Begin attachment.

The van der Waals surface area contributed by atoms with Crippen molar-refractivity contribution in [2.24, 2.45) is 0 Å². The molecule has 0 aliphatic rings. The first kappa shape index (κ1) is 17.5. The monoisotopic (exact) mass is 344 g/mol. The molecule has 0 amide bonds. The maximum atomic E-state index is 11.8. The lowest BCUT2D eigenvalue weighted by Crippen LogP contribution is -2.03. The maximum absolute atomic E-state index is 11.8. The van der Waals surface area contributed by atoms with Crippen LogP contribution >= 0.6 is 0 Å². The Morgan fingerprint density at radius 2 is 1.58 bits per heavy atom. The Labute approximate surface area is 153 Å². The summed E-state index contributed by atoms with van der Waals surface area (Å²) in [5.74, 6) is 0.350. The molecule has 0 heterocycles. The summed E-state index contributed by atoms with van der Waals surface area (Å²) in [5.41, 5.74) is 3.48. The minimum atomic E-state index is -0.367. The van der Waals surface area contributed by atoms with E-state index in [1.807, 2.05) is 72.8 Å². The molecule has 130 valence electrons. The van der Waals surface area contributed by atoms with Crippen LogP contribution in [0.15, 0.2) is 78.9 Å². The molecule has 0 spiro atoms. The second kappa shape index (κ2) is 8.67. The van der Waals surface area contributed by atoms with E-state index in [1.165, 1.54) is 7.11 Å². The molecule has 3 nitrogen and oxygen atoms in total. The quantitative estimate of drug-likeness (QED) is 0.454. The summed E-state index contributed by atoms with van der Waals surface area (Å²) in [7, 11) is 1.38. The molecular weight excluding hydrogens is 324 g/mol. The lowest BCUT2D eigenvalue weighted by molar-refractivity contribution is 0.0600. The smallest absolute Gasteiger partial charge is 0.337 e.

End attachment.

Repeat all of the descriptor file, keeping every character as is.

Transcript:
The van der Waals surface area contributed by atoms with Crippen molar-refractivity contribution in [2.24, 2.45) is 0 Å². The molecule has 0 aliphatic rings. The first kappa shape index (κ1) is 17.5. The monoisotopic (exact) mass is 344 g/mol. The molecule has 0 amide bonds. The maximum atomic E-state index is 11.8. The lowest BCUT2D eigenvalue weighted by Crippen LogP contribution is -2.03. The maximum absolute atomic E-state index is 11.8. The van der Waals surface area contributed by atoms with Crippen LogP contribution >= 0.6 is 0 Å². The Morgan fingerprint density at radius 2 is 1.58 bits per heavy atom. The Labute approximate surface area is 153 Å². The summed E-state index contributed by atoms with van der Waals surface area (Å²) in [5.74, 6) is 0.350. The molecule has 0 heterocycles. The summed E-state index contributed by atoms with van der Waals surface area (Å²) in [5.41, 5.74) is 3.48. The minimum atomic E-state index is -0.367. The van der Waals surface area contributed by atoms with E-state index in [1.807, 2.05) is 72.8 Å². The molecule has 130 valence electrons. The van der Waals surface area contributed by atoms with Crippen LogP contribution in [0.15, 0.2) is 78.9 Å². The molecule has 0 spiro atoms. The second kappa shape index (κ2) is 8.67. The van der Waals surface area contributed by atoms with E-state index in [1.165, 1.54) is 7.11 Å². The molecule has 3 nitrogen and oxygen atoms in total. The quantitative estimate of drug-likeness (QED) is 0.454. The summed E-state index contributed by atoms with van der Waals surface area (Å²) in [7, 11) is 1.38. The molecular weight excluding hydrogens is 324 g/mol. The lowest BCUT2D eigenvalue weighted by molar-refractivity contribution is 0.0600. The smallest absolute Gasteiger partial charge is 0.337 e.